Posts Tagged ‘Jake Hanna’

DRUMMING LEGEND JAKE HANNA’S BIOGRAPHY: About the Man who Wrote the Book on the Integrity of Swing

Thursday, September 27th, 2012

Woody Herman led a band for six decades, and in those six decades, granted complete musical freedom to only two sidemen: Drummers Dave Tough and Jake Hanna. Because of their taste, time, ability to swing, support and play for the band, the Old Woodchopper let them play any way they wanted. In the process, Tough and Hanna became legends.

There’s a new book out about one of those legends, Jake Hanna, and it stands as essential reading. For anyone who can read.

Maria S. Judge, Hanna’s niece, has written her uncle’s biography, “Jake Hanna: The Rhythm and Wit of a Swinging Jazz Drummer” (Meredith Music Publications) and like the subject, the work is as much a “production” as it is a bio. That’s because Hanna, who sadly left us only two years ago, was quite the multi-faceted “production” himself, fondly remembered as a story teller, humorist, sports fan, family man, teacher, mentor, talent scout, and a versatile percussionist who virtually stood for the concept of swing. And the concept of swing he stood for was his concept of swing.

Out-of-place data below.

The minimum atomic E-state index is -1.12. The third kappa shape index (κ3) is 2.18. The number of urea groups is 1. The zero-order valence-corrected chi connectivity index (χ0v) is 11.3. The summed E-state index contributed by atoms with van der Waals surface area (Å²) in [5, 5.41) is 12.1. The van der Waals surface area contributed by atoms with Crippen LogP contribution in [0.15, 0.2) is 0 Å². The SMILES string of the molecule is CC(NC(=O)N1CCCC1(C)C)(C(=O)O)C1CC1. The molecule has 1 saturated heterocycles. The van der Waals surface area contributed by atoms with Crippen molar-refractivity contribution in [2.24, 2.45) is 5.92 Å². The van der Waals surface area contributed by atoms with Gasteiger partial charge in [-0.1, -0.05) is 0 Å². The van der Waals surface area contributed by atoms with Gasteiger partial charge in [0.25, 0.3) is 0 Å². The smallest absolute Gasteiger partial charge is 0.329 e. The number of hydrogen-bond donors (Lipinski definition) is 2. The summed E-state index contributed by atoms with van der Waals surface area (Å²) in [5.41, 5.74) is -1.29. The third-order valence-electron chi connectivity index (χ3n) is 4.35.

Obviously, a regular bio could not do in this singular case, which is why Ms. Judge enlisted the contributions of, count ‘em, 192 friends, fans, family members, fellow musicians, students and admirers. As a whole, they tell of the drummers’ many sides, ranging from genial family man and uncompromising musician, to rabid sports fan and hilarious raconteur.

Indeed, a good majority of the 192 contributors herein say something about the man’s famed sense of humor, whose pinpoint, spontaneous wit rivaled that of any professional humorist. His lines and his stories, liberally sprinkled throughout, will have you laughing until you gasp for what’s left of breath. Start with the story he tells about Buddy Rich with Sam Most and the sextet in Chicago.